Seven Sensible Things You Should Do Before Retirement

Seven Sensible Things You Should Do Before Retirement

  1. Pretend you are on a retirement budget
    Once you decide on your retirement income, divert income to savings to pretend you are on your retirement budget. If all goes well for a year, you won’t have to make a big adjustment in your lifestyle or second guess your decision to retire. If you find yourself coming up short, consider working longer or finding a way to spend less or earn more. If you are not sure where to start, consider this: according to Harvard Business School professor Michael Norton, income above $75,000 won’t do much to make you happier. Of course this depends on your particular circum­stances, but the point is once your basic needs are met more stuff or dinners out won’t do much to enhance your overall happiness.
  2. Seek out profes­sional counsel regarding when to take Social Security
    Social Security is complex, especially when you consider spousal benefits. While your local Social Security office can answer your questions, they are not obliged to counsel you on maximizing your benefits. Obviously, people are missing out on this signif­icant income stream given the largest percentage of people start benefits at age 62. The best thing to do is to seek profes­sional counsel who can analyze different scenarios and inform you of which strategy makes the most sense.
  3. Select the right pension option
    It may be tempting to select the single life annuity because that is the highest monthly option. If you have a spouse that depends on your income, carefully consider the right survivor option. Some people buy life insurance to provide for their spouse only to find that premiums sky-rocket after they are age 70. If you use the 4% rule, it will take approx­i­mately $300,000 in assets to yield a $1,000 per month pension.
  4. Do your homework on health insurance
    Many people assume that COBRA or staying on their employer’s health plan is the best option to continue health insurance. Today there are many options to manage costs and provide a high level of care. The best way to make a decision is to quote out the options for you and your family before making a decision. Evaluate the cost for COBRA, company retiree insurance or the Health Insurance Exchange if you are under 65. If you are over 65 what is the cost of tradi­tional Medicare and supple­mental insurance or a Medicare Advantage Plan? After you under­stand the numbers and coverage, you can make an informed decision. Sometimes people do what is easiest but that is not always the wisest choice.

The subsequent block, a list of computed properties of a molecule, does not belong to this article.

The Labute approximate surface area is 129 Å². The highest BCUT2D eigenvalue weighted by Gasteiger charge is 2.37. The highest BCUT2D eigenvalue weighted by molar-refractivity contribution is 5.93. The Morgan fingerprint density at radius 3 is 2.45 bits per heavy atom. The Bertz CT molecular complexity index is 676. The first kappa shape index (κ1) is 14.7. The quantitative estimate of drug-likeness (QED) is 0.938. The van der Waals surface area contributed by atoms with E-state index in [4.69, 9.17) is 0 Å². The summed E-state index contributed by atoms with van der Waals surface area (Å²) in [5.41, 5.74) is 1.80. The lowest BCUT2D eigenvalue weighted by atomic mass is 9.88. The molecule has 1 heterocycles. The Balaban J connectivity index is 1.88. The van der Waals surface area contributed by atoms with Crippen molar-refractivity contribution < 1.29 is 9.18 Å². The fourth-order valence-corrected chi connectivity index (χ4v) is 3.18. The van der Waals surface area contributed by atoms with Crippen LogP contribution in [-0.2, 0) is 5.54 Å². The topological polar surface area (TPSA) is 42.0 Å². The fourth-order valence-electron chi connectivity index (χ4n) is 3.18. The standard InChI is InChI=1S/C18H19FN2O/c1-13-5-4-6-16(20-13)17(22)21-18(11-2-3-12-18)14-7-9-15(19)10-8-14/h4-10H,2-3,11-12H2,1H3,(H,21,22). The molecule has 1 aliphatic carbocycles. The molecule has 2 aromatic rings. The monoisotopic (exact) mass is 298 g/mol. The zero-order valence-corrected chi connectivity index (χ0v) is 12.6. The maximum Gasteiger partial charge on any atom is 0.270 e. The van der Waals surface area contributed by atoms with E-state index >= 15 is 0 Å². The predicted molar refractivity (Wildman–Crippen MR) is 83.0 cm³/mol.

5. Have something to do in retirement
    Consider what you will do in retirement. Do you want to volunteer, work part-time, baby-sit the grand­children or travel? Having a purposeful retirement is key to more than just your finances. It also plays a big part in your overall health and happiness. 
  6. Decide which money to use first in retirement
    The decade between age 62 (or when retirement first begins) and 72 (when IRA Required Minimum Distri­b­u­tions start) provide a multitude of tax oppor­tu­nities to save you perhaps thousands of dollars. Invest­ments in taxable accounts, IRAs, annuities, and Social Security all have different tax rates when withdrawing money from the account. By knowing how to take income from your invest­ments in a tax efficient strategy you can boost your rate of return and get your money working harder and smarter.
  7. Pay off your mortgage
    For many people, this debt payment repre­sents one of the largest bills in your household. By not having a mortgage, you can then use these dollars for discre­tionary spending to enjoy your retirement.

Origi­nally published December 2015